It is important to note that while average rates paid by consumers have moved in a relatively narrow band over the past several years, interest rates charged vary considerably across credit card plans and borrowers reflecting the various features of the plans and the risk profile of the card holders served. For 2011, credit card interest rates averaged 13.09 percent for those incurring finance charges, down from 14.26 percent in 2010.4 It is important to note that as the recession emerged, spreads between issuers' cost of funds and prices charged on credit cards widened substantially, and have remained at elevated levels since then.
Table 2. Average most common interest rate on credit card plans, 1974-August 1994, and the interest rate assessed on accounts incurring interest charges, November 1994-2010 (Percent)
Note: Prior to November 1994 interest rates were those reported in the Quarterly Report of Interest Rates on Selected Direct Installment Loans. Beginning in November 1994 interest rates are those reported on the Quarterly Report of Credit Card Interest Rates for those credit card holders incurring interest charges.
Source: Board of Governors of the Federal Reserve System.
Additional evidence on changes in credit card interest rates comes from the FR 2572. Although not precisely comparable from period-to-period because of changes in the sample of reporters, this statistical series reveals a general decline in credit card interest rates in recent years. For example, only 11 percent of the respondents reported interest rates below 16 percent on their largest credit card plan as of September 1991, but 80 percent did so as of January 2012 (the most recent report available). In addition, the proportion of card issuers reporting that they utilize variable rate pricing has also increased substantially since September 1991. As of September 1991, 23 percent of issuers used variable rate pricing; as of January 2012, the proportion was 72 percent.
1. In June 1996, the Supreme Court ruled that states may not regulate the fees charged by out-of-state credit card issuers. States have not been permitted to regulate the interest rates out-of-state banks charge. In making its decision, the Court supported the position previously adopted by the Comptroller of the Currency that a wide variety of bank charges, such as late fees, membership fees, and over-the-limit fees, are to be considered interest payments for this purpose. This ruling will likely ensure that banks will continue to price credit cards in multidimensional ways rather than pricing exclusively through interest rates. Source: Valerie Block, ASupreme Court Upholds Nationwide Card Charges, American Banker, June 4, 1996.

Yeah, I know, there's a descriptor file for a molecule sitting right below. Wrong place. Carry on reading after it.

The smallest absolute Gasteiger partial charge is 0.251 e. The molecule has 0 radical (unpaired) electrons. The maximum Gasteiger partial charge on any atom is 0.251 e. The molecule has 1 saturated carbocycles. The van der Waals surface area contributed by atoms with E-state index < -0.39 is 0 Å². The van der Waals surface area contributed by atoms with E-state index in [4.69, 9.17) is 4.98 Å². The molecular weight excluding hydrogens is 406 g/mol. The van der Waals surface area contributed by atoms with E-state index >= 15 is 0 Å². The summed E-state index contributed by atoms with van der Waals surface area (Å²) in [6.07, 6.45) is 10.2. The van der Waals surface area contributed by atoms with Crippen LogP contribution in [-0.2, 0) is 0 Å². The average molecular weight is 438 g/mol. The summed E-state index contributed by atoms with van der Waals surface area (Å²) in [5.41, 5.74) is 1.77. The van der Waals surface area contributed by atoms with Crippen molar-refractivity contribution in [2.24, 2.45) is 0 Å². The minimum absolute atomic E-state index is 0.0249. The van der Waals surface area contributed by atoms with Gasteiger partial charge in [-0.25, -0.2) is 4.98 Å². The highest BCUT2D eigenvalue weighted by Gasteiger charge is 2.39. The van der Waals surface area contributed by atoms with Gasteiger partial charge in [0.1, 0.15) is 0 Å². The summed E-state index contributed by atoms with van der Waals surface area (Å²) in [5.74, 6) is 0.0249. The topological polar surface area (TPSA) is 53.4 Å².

An assessment of the fees charged by credit card issuers is provided in "Credit Cards: Increased complexity in Rates and Fees Heightens Need for More Effective Disclosures to Consumers," U.S. Government Accountability Office, Report 06-929, September 12, 2006. Refer to www.gao.gov. Return to text
2. The information in the FR 2572 survey is published twice a year by the Federal Reserve. Historically, the data were made available in a statistical release, the E.5 A Report of the Terms of Credit Card Plans. Beginning in 1995, the E.5 statistical release was discontinued and data are now available exclusively on the Board's web site at www.federalreserve.gov/creditcard/survey.html. Return to text
3. For a comprehensive discussion of the factors that account for the levels and changes in credit card interest rates, see Glenn B. Canner and Charles A. Luckett, ADevelopments in the Pricing of Credit Card Services; also U.S. General Accountability Office, U.S. Credit Card Industry (GAO/GGD-94-23, 1994). Return to text
4. It should be emphasized that the interest rates reported after August 1994 are based on the new survey and are not strictly comparable to the interest rates reported on the older survey. Return to text